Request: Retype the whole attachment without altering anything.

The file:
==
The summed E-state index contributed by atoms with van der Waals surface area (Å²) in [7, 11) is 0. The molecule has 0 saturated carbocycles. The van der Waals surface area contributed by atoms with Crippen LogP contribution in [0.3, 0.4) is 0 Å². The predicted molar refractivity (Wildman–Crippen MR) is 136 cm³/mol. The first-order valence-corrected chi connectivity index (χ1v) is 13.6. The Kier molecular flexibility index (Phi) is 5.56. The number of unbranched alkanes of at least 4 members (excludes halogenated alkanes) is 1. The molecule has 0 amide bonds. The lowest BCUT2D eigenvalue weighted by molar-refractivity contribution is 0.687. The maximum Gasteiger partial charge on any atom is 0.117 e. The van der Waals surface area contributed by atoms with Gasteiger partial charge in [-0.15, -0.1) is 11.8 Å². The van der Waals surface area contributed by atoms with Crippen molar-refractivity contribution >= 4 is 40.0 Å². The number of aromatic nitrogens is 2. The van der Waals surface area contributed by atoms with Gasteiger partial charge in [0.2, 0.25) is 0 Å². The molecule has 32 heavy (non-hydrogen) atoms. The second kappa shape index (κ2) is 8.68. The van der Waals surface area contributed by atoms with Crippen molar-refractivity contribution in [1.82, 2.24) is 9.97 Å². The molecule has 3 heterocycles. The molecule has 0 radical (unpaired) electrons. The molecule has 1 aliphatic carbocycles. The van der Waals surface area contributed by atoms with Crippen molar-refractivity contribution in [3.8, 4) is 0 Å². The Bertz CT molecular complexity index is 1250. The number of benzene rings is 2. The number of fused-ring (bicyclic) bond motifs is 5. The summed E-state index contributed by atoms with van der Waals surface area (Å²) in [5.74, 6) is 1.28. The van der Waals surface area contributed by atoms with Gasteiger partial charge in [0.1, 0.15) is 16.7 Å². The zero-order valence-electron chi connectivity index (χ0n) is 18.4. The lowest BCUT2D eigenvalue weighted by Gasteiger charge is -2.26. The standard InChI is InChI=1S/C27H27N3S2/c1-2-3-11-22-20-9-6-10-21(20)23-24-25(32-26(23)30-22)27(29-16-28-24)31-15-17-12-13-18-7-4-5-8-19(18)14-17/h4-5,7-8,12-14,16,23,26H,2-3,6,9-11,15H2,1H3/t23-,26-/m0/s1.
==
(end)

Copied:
The summed E-state index contributed by atoms with van der Waals surface area (Å²) in [7, 11) is 0. The molecule has 0 saturated carbocycles. The van der Waals surface area contributed by atoms with Crippen LogP contribution in [0.3, 0.4) is 0 Å². The predicted molar refractivity (Wildman–Crippen MR) is 136 cm³/mol. The first-order valence-corrected chi connectivity index (χ1v) is 13.6. The Kier molecular flexibility index (Phi) is 5.56. The number of unbranched alkanes of at least 4 members (excludes halogenated alkanes) is 1. The molecule has 0 amide bonds. The lowest BCUT2D eigenvalue weighted by molar-refractivity contribution is 0.687. The maximum Gasteiger partial charge on any atom is 0.117 e. The van der Waals surface area contributed by atoms with Gasteiger partial charge in [-0.15, -0.1) is 11.8 Å². The van der Waals surface area contributed by atoms with Crippen molar-refractivity contribution >= 4 is 40.0 Å². The number of aromatic nitrogens is 2. The van der Waals surface area contributed by atoms with Gasteiger partial charge in [0.2, 0.25) is 0 Å². The molecule has 32 heavy (non-hydrogen) atoms. The second kappa shape index (κ2) is 8.68. The van der Waals surface area contributed by atoms with Crippen molar-refractivity contribution in [1.82, 2.24) is 9.97 Å². The molecule has 3 heterocycles. The molecule has 0 radical (unpaired) electrons. The molecule has 1 aliphatic carbocycles. The van der Waals surface area contributed by atoms with Crippen molar-refractivity contribution in [3.8, 4) is 0 Å². The Bertz CT molecular complexity index is 1250. The number of benzene rings is 2. The number of fused-ring (bicyclic) bond motifs is 5. The summed E-state index contributed by atoms with van der Waals surface area (Å²) in [5.74, 6) is 1.28. The van der Waals surface area contributed by atoms with Gasteiger partial charge in [0.1, 0.15) is 16.7 Å². The zero-order valence-electron chi connectivity index (χ0n) is 18.4. The lowest BCUT2D eigenvalue weighted by Gasteiger charge is -2.26. The standard InChI is InChI=1S/C27H27N3S2/c1-2-3-11-22-20-9-6-10-21(20)23-24-25(32-26(23)30-22)27(29-16-28-24)31-15-17-12-13-18-7-4-5-8-19(18)14-17/h4-5,7-8,12-14,16,23,26H,2-3,6,9-11,15H2,1H3/t23-,26-/m0/s1.